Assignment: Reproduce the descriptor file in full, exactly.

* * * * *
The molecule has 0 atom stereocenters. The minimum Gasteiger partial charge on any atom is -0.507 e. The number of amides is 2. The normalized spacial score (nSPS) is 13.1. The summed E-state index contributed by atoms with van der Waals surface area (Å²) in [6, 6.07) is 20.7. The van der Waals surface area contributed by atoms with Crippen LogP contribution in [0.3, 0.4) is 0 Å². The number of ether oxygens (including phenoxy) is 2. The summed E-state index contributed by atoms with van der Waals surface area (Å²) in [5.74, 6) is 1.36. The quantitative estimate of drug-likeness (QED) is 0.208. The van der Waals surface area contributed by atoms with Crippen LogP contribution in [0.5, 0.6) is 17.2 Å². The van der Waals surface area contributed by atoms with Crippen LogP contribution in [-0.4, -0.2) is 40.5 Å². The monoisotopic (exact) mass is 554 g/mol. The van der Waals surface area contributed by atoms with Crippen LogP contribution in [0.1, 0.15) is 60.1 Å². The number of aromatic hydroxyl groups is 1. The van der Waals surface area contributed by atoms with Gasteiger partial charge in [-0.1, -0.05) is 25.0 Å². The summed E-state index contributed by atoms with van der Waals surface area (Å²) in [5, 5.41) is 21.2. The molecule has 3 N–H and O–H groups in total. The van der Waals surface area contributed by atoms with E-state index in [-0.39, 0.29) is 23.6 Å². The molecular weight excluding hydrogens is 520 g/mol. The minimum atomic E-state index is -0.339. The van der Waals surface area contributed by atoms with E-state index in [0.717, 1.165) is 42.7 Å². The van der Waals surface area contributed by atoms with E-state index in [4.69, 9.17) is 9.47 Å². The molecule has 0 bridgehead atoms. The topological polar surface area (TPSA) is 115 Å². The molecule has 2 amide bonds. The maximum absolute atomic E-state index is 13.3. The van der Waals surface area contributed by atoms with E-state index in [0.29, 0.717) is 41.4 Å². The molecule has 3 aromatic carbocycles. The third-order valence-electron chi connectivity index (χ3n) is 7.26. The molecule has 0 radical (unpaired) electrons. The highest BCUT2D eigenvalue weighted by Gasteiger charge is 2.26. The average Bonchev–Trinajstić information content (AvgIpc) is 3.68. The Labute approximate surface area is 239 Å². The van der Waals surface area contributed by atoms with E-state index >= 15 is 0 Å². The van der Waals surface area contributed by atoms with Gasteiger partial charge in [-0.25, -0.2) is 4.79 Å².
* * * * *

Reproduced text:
The molecule has 0 atom stereocenters. The minimum Gasteiger partial charge on any atom is -0.507 e. The number of amides is 2. The normalized spacial score (nSPS) is 13.1. The summed E-state index contributed by atoms with van der Waals surface area (Å²) in [6, 6.07) is 20.7. The van der Waals surface area contributed by atoms with Crippen LogP contribution in [0.3, 0.4) is 0 Å². The number of ether oxygens (including phenoxy) is 2. The summed E-state index contributed by atoms with van der Waals surface area (Å²) in [5.74, 6) is 1.36. The quantitative estimate of drug-likeness (QED) is 0.208. The van der Waals surface area contributed by atoms with Crippen LogP contribution in [0.5, 0.6) is 17.2 Å². The van der Waals surface area contributed by atoms with Crippen LogP contribution in [-0.4, -0.2) is 40.5 Å². The monoisotopic (exact) mass is 554 g/mol. The van der Waals surface area contributed by atoms with Crippen LogP contribution in [0.1, 0.15) is 60.1 Å². The number of aromatic hydroxyl groups is 1. The van der Waals surface area contributed by atoms with Gasteiger partial charge in [-0.1, -0.05) is 25.0 Å². The summed E-state index contributed by atoms with van der Waals surface area (Å²) in [5, 5.41) is 21.2. The molecule has 3 N–H and O–H groups in total. The van der Waals surface area contributed by atoms with E-state index in [-0.39, 0.29) is 23.6 Å². The molecular weight excluding hydrogens is 520 g/mol. The minimum atomic E-state index is -0.339. The van der Waals surface area contributed by atoms with E-state index in [0.717, 1.165) is 42.7 Å². The van der Waals surface area contributed by atoms with E-state index in [4.69, 9.17) is 9.47 Å². The molecule has 0 bridgehead atoms. The topological polar surface area (TPSA) is 115 Å². The molecule has 2 amide bonds. The maximum absolute atomic E-state index is 13.3. The van der Waals surface area contributed by atoms with E-state index in [0.29, 0.717) is 41.4 Å². The molecule has 3 aromatic carbocycles. The third-order valence-electron chi connectivity index (χ3n) is 7.26. The molecule has 0 radical (unpaired) electrons. The highest BCUT2D eigenvalue weighted by Gasteiger charge is 2.26. The average Bonchev–Trinajstić information content (AvgIpc) is 3.68. The Labute approximate surface area is 239 Å². The van der Waals surface area contributed by atoms with E-state index >= 15 is 0 Å². The van der Waals surface area contributed by atoms with Gasteiger partial charge in [-0.25, -0.2) is 4.79 Å².